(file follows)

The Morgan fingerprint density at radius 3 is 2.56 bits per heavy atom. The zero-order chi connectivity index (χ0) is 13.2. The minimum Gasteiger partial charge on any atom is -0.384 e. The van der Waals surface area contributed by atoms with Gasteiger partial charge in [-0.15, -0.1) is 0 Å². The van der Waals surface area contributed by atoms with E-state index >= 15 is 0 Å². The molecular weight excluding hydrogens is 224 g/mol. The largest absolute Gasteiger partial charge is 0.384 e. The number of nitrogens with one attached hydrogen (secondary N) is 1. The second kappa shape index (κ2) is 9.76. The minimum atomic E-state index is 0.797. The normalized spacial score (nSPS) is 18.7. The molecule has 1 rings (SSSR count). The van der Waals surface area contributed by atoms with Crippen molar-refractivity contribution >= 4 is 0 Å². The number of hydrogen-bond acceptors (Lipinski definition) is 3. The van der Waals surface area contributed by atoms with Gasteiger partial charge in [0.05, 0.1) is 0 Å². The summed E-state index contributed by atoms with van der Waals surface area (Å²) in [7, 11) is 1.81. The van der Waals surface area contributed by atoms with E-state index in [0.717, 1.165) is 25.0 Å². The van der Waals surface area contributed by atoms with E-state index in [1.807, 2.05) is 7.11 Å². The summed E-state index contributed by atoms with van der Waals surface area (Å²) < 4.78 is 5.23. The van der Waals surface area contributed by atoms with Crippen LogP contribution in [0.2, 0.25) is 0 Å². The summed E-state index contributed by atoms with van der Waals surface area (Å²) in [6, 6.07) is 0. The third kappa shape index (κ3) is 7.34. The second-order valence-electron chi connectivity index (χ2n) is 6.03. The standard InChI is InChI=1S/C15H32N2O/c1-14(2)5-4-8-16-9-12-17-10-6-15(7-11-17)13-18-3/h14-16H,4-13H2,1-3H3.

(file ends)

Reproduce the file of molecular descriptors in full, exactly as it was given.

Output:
The Morgan fingerprint density at radius 3 is 2.56 bits per heavy atom. The zero-order chi connectivity index (χ0) is 13.2. The minimum Gasteiger partial charge on any atom is -0.384 e. The van der Waals surface area contributed by atoms with Gasteiger partial charge in [-0.15, -0.1) is 0 Å². The van der Waals surface area contributed by atoms with E-state index >= 15 is 0 Å². The molecular weight excluding hydrogens is 224 g/mol. The largest absolute Gasteiger partial charge is 0.384 e. The number of nitrogens with one attached hydrogen (secondary N) is 1. The second kappa shape index (κ2) is 9.76. The minimum atomic E-state index is 0.797. The normalized spacial score (nSPS) is 18.7. The molecule has 1 rings (SSSR count). The van der Waals surface area contributed by atoms with Crippen molar-refractivity contribution >= 4 is 0 Å². The number of hydrogen-bond acceptors (Lipinski definition) is 3. The van der Waals surface area contributed by atoms with Gasteiger partial charge in [0.05, 0.1) is 0 Å². The summed E-state index contributed by atoms with van der Waals surface area (Å²) in [7, 11) is 1.81. The van der Waals surface area contributed by atoms with E-state index in [0.717, 1.165) is 25.0 Å². The van der Waals surface area contributed by atoms with E-state index in [1.807, 2.05) is 7.11 Å². The summed E-state index contributed by atoms with van der Waals surface area (Å²) < 4.78 is 5.23. The van der Waals surface area contributed by atoms with Crippen LogP contribution in [0.2, 0.25) is 0 Å². The summed E-state index contributed by atoms with van der Waals surface area (Å²) in [6, 6.07) is 0. The third kappa shape index (κ3) is 7.34. The second-order valence-electron chi connectivity index (χ2n) is 6.03. The standard InChI is InChI=1S/C15H32N2O/c1-14(2)5-4-8-16-9-12-17-10-6-15(7-11-17)13-18-3/h14-16H,4-13H2,1-3H3.